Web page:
# Is the function $f(x)=\sin(1/x)$ differentiable at $x=0$?

The function $f$ is defined by $f(x)= \sin(1/x)$ for any $x\neq 0$. For $x=0$, $f(x)=0$. Determine if the function is differentiable at $x=0$.

I know that it isn't differentiable at that point because $f$ is not continuous at $x=0$, but I need to prove it and I'm not sure how to use

$$m(a)= \lim_{x\to a}\frac{f(x)-f(a)}{x-a}$$

with a piecewise function.

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LaTeX tip: Most function names are supposed to be upright, and you can get the common ones by preceding it with a backslash, e.g. \sin(x) instead of sin(x). If it is not built-in, you can use the \mathrm command, e.g. \mathrm{lcm}(a,b). You can find some good starting points on how to format mathematics on the site here. This AMS reference is very useful. –  Zev Chonoles Mar 8 '13 at 17:22
So just prove that it is not continous at $0$. –  1015 Mar 8 '13 at 17:22
or consider the difference quotient for $a=0$ at $x=\frac1{(2n+\frac12)\pi}$ –  Hagen von Eitzen Mar 8 '13 at 17:26

To show that the function is not differentiable at $0$, you need to show that the limit $$\lim_{x \to 0} \frac{f(x)-f(0)}{x-0}=\lim_{x \to 0}\frac{\sin(\frac 1x)}{x}$$ does not exist.

This can be done by finding two sequences $x_n$ and $y_n$ that both go to zero, but such that $$\frac{\sin (\frac {1}{x_n})}{x_n} \text{ and } \frac{\sin (\frac {1}{y_n})}{y_n}$$ have different limits as $n \to \infty$.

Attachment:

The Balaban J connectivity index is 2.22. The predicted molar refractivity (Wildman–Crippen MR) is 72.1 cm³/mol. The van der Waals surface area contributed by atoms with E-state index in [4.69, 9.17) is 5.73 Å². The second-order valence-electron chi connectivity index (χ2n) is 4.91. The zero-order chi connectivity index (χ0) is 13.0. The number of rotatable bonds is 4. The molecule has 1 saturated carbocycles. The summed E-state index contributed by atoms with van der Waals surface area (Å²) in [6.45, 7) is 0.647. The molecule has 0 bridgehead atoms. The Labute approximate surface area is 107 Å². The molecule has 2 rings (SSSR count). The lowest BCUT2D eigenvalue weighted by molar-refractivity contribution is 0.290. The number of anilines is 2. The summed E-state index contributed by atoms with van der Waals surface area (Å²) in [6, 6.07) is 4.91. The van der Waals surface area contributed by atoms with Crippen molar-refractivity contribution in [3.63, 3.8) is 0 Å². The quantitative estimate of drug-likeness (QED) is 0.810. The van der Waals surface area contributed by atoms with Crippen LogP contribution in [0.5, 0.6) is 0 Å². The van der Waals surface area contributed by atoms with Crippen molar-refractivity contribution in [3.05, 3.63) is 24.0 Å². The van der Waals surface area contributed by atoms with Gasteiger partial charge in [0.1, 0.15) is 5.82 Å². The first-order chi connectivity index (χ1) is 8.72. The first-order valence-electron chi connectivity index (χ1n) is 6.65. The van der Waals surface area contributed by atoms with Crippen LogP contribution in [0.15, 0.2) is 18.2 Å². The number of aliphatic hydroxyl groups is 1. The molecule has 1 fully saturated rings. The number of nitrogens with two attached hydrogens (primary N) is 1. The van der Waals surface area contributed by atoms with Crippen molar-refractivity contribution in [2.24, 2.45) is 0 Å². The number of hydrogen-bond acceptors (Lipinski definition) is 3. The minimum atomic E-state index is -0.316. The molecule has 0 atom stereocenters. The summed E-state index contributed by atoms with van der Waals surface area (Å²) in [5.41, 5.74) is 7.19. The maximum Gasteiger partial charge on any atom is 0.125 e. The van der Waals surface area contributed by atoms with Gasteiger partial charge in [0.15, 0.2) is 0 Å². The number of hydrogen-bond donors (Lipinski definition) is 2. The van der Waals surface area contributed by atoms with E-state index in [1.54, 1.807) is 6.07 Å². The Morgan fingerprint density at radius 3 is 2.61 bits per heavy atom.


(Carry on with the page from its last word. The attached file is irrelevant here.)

As Hagen von Eitzen mention in his comment, trying reciprocals of multiples of $\pi$ should help you find appropriate sequences $x_n$ and $y_n$.

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You need to prove that differentiability implies continuity.
Hint: consider the following limit
$$\lim_{x\to a}(f(x)-f(a))$$ and try to prove that it's equal to $0$ assuming that function $f$ is differentiable in point $a$, which means $f'(a)$ exists.

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My approach: Consider the left and right limits.
i.e. right limit when x --> 0+ and left limit when x --> 0-.

Also, we may consider y = 1/x, and somehow "convert" the limit when x --> 0+ to become the limit when y --> infinity. Similarly, "convert" the limit when x --> 0- to the limit when y --> -infinity. These two limits should be different.

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